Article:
The human body is an amazing organism, and in the millions of years since we became distinct from our nearest mammalian ancestors, we've adapted in many different directions.
Though as a species we have much in common, it should come as no surprise that on a biological level, our bodies can respond very differently to the same substance. This is one of the primary difficulties in developing treatments that will be both safe and effective in a broad range of patients from different backgrounds.
Clinical testing is the proving ground where medical researchers look for data to determine if a drug works and is safe. To draw valid conclusions, a study is only as good as it is representative of the patients who will ultimately be using the treatment.
As the format of clinical trials became established in the middle of the 20th Century, cultural norms of the period had an unfortunate influence on the attempt to gather representative data. Subjects recruited for trials tended to be exclusively adult white men. The idea of including women in clinical trials unrelated to obstetrics or gynecology wasn't considered and ethnic minorities were essentially invisible.
Since that time, the situation has improved dramatically for women's roles in clinical trials. However, recruiting a representative sample of ethnic minorities, particularly those of African American descent, has been difficult.
"Several things contribute to the low African American participation in studies," Monica Baskin, PhD, professor of preventive medicine and associate director of community outreach at UAB's O'Neal Comprehensive Cancer Center, said. "To begin with, there is a lingering distrust of medical research left over from situations like the Tuskegee experiment.
"In addition to the distrust factor, some studies have structural barriers in their design. For example, to give their drugs the best opportunity for success, pharmaceutical companies frequently have exclusions of people with common chronic conditions. People with African American ancestry are more likely to have co-morbidities such as hypertension, diabetes or obesity that rule them out before they ever have a chance to participate. We're working with pharmaceutical companies to better define restrictions to things that truly matter, so that more diverse participation is possible."
In the past few decades, recruiting participation from this gene pool has been a priority for the National Cancer Institute. African American ancestry includes several genes that are linked to different responses to blood thinners, eye medications and other drugs, as well as conditions like Sickle Cell disease. It is imperative that diversity in clinical testing mirror the population who will be using the drug to detect side effects and responses specific to genetic differences.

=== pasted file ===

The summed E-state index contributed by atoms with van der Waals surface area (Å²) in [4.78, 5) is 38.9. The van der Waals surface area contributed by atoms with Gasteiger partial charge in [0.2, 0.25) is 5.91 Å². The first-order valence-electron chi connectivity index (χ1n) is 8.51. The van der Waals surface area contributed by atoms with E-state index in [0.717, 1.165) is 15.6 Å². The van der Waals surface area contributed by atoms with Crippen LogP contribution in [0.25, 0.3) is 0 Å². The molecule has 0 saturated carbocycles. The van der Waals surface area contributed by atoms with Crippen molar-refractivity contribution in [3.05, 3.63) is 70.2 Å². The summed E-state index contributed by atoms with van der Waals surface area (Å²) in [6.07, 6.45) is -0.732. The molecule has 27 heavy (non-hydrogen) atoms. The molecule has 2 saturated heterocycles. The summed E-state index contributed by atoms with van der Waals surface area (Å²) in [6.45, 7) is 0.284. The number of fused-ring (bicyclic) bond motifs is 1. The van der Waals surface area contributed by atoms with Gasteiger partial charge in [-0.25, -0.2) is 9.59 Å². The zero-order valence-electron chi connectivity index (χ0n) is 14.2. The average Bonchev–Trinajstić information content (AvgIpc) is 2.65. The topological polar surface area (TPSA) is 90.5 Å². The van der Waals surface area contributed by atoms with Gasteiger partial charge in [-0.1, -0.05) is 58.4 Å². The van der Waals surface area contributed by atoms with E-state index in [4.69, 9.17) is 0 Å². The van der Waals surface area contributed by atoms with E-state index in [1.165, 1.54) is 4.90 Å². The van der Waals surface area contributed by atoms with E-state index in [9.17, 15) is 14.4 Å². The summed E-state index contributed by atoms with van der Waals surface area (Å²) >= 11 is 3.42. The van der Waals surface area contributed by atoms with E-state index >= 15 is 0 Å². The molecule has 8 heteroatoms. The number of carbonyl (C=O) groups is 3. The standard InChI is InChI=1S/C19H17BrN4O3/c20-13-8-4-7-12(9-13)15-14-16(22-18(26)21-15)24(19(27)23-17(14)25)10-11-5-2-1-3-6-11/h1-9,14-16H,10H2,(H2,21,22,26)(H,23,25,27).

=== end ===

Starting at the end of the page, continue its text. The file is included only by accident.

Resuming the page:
In spite of concerted efforts, recruiting African American participation in clinical trials still lags behind. "Part of the difficulty is that African American populations aren't necessarily concentrated in areas near clinical trials," Baskin said. "There is a higher concentration in the south. A large number of Alabama's African American families live in underserved rural areas where transportation is an issue and people may not be able to take off work to see a doctor or spend time driving a long distance.
"The financial side of access to care can also be difficult. Until recently, many African Americans didn't have health insurance or the means to seek care except in a serious emergency.
"The unconscious bias of Physicians can be an issue, as well. If they assume that participating in a clinical trial may be too difficult for patients due to transportation issues, work schedules or financial limitations, they may not mention a trial that might otherwise be helpful.
"Our Physicians at the O'Neal Comprehensive Cancer Center wear buttons that say, 'Ask me about clinical trials.' We want patients to know we have ongoing trial that might be beneficial. We've also updated our website with a searchable database so it's easier to find the trials available here and determine whether they might be a good fit.
"If we don't have a trial related to their condition here, we will help patients look for a trial in other places that they might qualify for that could be beneficial. We're also putting an effort into making sure that when they come here, they see more medical professionals who look like them and they can be comfortable interacting with the people providing their care."
Baskin and her team are working to get the word out in the community through civic and social organizations and churches. "We want them to know that by participating, they will be helping other African Americans who will be taking these medications and treatments in the future," she said. "They may also be helping themselves through early access to a treatment that could make a difference."